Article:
If you've used legacy Windows, you probably know about program information files aka PIF files.

At some point, when Internet usage became widespread, these files became a vector of infection for computers and some of you probably remember mail spam with PIF file attachments.

How exactly could a PIF file act maliciously as it's solely a configuration file?

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    "Legacy Windows", that's a good one.
    – D. SM
    May 19, 2020 at 3:13

2 Answers 2


Real PIFs are indeed “only” configuration files, but they are executable: running a PIF will run the corresponding program, with the configuration specified by the PIF. This can be used as-is: a “real” PIF can be sent to a user, and if that user runs it, the commands specified in the PIF will be run; starting with VMM 4.0 (Windows 95), PIFs can even include CONFIG.SYS and AUTOEXEC.BAT instructions, so multiple commands can be chained.

However malware disseminated using PIFs generally relies on the fact that DOS and Windows don’t use an executable file’s extension to determine how it is run, only to determine that it is an executable. COM, EXE, and PIF mark files as executable, equally. So you can take a regular Windows EXE file (with nefarious content, in this scenario), rename it with a PIF extension (thus evading naïvely-configured mail filters, and seeming less dangerous to users unlikely to be aware of this file extension), and Windows will execute it — its PIF extension marks it as executable content, and when Windows is asked to execute it, it won’t complain that it doesn’t contain a PIF database, it will see that it’s a program and run it.

(Executable content is identified by its MZ and PE signatures.)

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    There is another attack vector you may want to include by having the PIF file start dome other program or with optional command switches. While not as flexible as hiding an EXE as PIF, it still enables unintended action. It became at least as usefull with the inclusion of an config/autoexec section with Windows 95 (IIRC). Now any kind of batch script could be added and executed.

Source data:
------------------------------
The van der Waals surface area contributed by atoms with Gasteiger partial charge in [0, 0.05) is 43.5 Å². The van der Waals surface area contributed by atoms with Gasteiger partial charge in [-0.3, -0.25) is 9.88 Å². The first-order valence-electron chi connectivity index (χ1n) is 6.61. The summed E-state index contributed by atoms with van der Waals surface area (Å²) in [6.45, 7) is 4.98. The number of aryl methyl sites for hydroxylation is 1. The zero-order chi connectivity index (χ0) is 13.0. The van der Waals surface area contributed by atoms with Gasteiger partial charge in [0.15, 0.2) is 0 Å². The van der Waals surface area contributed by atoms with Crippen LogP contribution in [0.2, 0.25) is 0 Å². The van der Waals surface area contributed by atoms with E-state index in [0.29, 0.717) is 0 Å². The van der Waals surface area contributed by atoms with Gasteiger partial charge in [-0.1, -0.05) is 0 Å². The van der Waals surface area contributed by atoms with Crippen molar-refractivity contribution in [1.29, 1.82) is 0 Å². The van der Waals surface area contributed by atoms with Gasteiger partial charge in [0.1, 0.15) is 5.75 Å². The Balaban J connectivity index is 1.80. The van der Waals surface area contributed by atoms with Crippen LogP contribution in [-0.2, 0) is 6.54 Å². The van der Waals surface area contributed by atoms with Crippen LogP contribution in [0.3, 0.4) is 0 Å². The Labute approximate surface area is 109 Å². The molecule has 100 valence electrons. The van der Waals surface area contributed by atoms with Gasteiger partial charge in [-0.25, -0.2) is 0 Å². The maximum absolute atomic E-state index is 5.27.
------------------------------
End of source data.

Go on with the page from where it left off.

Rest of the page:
– Raffzahn
    May 18, 2020 at 10:50
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    True, thanks; I don’t know whether any malware used that, but I’ve mentioned it now. May 18, 2020 at 11:27
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    Does BAT not similarly mark the file as executable?
    – Ruslan
    May 18, 2020 at 20:13
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    @Ruslan, yes, as does SCR, and probably some even more obscure ones.
    – Mark
    May 18, 2020 at 20:30
  • @Mark I wonder then how DOS distinguishes COM and BAT files. Presumably, it still does look at filename extension to know that one is a script and another is machine code, because what looks like text can easily be a sequence of valid x86 instructions.
    – Ruslan
    May 18, 2020 at 20:39

PIF files still used as a bodyless-malware. For example, in Windows 10x86, where you have a DOS VM, that help running a 16-bit code, executing pif file will run the DOS Virtual Machine, where the malware command of a pif-file can be executed in DOS regime.

Also, for example, for the *.lnk file the thing is to put a string of a malware script into a file properties, like Target: "C:\Windows\System32\mshta.exe "javascript...""

The same goes for WMI and MSTASK files.

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